Interviews – Zohra Segal and Tom Alter

Zohra Segal[Interviews and pictures by Mayank Austen Soofi]

Reflections and musings on Delhi.

Veteran actors Zohra Segal and Tom Alter played leading roles in the play City of Djinns adapted from William Dalrymple’s book of the same name (subtitled A Year in Delhi). Segal played an Anglo-Indian lady while Alter portrayed Dalrymple. The play ran for ten days in April, 2007.

Interview – Zohra Segal

Which passage hit you while reading the book?

At one place the author referred to The Jewel in the Crown (television) series. I was there as Lady Lili Chatterjee.

Your character lived with dogs and cats. How did you handle them?

Thankfully, they existed only in dialogues.

Aspects you like about Delhi?

We lived at Dev Anand’s bungalow in Bombay during the 40s. But Delhi is better. I love the change of weather – wearing light clothes in summer, and snuggling into a razai in winter. Besides, Delhi’s vegetables are better than Bombay’s.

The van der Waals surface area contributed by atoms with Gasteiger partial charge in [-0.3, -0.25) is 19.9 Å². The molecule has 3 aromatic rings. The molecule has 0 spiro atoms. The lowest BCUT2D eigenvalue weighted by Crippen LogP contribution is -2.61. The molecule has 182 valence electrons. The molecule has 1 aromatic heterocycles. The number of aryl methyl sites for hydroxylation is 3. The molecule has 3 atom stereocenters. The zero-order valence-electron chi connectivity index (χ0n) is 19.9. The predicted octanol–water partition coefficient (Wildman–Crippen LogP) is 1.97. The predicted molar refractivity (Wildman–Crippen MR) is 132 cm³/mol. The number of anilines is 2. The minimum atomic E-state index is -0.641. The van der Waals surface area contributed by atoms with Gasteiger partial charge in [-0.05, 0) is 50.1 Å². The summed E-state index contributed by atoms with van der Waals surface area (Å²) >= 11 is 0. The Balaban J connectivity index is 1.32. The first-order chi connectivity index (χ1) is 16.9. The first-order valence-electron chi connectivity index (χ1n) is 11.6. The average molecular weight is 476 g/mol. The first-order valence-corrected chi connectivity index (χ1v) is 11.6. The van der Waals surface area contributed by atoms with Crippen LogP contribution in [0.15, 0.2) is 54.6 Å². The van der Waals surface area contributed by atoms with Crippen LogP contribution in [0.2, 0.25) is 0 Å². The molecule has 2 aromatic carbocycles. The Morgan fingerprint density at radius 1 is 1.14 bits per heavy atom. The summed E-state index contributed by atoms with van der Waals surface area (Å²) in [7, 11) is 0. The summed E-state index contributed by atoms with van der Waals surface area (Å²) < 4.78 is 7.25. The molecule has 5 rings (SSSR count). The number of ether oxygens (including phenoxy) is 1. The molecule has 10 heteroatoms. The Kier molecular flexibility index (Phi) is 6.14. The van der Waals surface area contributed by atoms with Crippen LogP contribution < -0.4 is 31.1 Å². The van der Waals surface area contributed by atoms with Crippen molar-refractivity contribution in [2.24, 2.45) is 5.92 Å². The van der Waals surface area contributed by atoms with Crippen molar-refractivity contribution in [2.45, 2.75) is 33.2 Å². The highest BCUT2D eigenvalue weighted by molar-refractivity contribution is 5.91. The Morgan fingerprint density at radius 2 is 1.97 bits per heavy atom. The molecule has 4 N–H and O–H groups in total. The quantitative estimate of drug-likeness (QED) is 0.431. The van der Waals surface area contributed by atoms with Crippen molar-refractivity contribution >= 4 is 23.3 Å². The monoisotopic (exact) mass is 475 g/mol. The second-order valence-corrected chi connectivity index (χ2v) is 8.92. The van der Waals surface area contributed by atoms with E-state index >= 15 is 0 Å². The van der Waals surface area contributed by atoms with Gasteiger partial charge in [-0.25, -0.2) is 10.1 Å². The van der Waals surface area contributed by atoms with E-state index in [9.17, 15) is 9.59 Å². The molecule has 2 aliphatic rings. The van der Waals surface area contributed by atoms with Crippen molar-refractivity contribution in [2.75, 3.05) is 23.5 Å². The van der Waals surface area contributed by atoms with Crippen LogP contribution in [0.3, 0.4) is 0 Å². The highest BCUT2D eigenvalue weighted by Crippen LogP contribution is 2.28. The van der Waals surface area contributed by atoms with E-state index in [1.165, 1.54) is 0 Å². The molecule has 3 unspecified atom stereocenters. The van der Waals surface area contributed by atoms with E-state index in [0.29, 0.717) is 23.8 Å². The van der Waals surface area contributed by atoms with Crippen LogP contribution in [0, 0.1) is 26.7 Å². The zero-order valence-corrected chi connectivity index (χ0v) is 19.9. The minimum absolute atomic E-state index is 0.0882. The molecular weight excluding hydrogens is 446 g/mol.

Any memories in particular?

In the 1920s we once visited the sculptors busy carving the stones where the Viceregal Lodge was being built. I never imagined I would later perform, along with Prithviraj Kapoor, in front of President Rajendra Prasad in that monument.

Interview – Tom Alter
Tom Alter, and the play's director

You portrayed a foreigner who stayed for a year in Delhi. But haven’t you spent your youth here?

Yes, I remember cycling to my girlfriend from Daryaganj to East Patel Nagar in thirty-minutes flat. I preferred the Delhi of the 60s.

Has the city transformed since the book’s publication in 1993?

The change is equivalent to the preceding 170 years. Unlike Dalrymple, you no longer have to struggle for a telephone connection. The book captured that shifting moment.

What most affected you during its reading?

The part where the author meets a Sikh man whose two sons were killed in the ‘84 riots. I myself had lost sardar friends. Then there was Mrs Puri, Dalrymple’s landlord and a partition refugee. My father was from Sialkot. I know what it was like.